At a large airport (think Heathrow, JFK, O'Hare), I would imagine that the runways take a lot of abuse from all the huge planes landing on them. So, a quick multipart question:

  • How do large passenger planes damage runways? Does it differ depending on the surface?
  • How long can a runway sustain this damage before the runway must be repaired or resurfaced?

Keep in mind, I'm talking about normal wear and tear. So, I'm not really wondering how long it takes to repair a runway after a 767 lands with it's gear up, for example. Rather just wondering how the normal maintenance cycle works.

  • 2
    $\begingroup$ Not sure what the maintenance programs are at the major airline airports, but I know the runways and taxiways at KFRG get an annual "major maintenance" (joint sealing, painting if they need it) - they're usually closed for the better part of a day while the crew runs around like a bunch of ants on crack making sure the surface is in acceptable condition. I imagine at some point they'll need a full resurfacing, but good ongoing maintenance probably lets them defer that. $\endgroup$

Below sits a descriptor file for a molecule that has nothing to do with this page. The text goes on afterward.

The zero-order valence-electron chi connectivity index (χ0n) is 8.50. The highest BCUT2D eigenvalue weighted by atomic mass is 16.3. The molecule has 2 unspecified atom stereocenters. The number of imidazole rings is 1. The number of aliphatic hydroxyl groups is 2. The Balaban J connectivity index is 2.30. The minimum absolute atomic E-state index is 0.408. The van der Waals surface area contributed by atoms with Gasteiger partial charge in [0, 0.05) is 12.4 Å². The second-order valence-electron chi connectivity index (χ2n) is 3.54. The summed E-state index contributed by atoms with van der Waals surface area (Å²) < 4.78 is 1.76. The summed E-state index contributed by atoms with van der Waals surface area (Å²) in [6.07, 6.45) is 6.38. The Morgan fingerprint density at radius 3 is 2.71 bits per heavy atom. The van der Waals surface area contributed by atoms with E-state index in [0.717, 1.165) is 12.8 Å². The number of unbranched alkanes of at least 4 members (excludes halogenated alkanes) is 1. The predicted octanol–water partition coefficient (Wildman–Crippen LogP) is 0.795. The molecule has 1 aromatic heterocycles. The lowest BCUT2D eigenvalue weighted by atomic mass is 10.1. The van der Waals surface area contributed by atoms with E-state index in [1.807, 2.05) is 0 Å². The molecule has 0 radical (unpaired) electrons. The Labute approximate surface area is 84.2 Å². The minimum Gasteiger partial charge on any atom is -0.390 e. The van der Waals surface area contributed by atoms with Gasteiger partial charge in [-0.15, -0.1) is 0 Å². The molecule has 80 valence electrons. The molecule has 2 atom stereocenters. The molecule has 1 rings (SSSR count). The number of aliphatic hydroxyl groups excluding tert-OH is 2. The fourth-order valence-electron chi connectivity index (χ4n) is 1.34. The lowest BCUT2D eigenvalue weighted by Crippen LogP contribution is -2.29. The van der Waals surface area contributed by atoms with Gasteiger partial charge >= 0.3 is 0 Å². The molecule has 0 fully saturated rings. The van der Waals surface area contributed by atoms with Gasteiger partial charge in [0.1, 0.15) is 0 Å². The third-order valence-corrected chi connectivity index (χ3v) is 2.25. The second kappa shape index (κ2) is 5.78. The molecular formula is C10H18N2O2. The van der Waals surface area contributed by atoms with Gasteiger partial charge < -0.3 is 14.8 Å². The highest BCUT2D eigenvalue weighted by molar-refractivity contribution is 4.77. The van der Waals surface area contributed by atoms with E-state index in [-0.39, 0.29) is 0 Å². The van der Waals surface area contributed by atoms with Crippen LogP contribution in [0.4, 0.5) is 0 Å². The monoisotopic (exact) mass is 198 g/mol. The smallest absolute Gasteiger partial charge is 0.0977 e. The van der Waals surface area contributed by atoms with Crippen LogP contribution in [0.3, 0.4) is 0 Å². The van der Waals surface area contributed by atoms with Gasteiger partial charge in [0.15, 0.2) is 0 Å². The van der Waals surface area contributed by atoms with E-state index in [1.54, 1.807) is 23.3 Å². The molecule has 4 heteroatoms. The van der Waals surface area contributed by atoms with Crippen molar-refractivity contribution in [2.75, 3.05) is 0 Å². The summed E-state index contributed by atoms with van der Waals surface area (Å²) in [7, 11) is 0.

– voretaq7
    Commented Oct 31, 2014 at 18:34
  • $\begingroup$ related: aviation.stackexchange.com/questions/2375/… $\endgroup$ Commented Oct 31, 2014 at 19:59

1 Answer 1


The pavement requires frequent renewal of the top surface. The frequency depends on the type of pavement and on the weather. Asphalt for instance suffers a lot of damage when it snows and becomes less viscous when it is very hot, causing heavy aircraft to sink.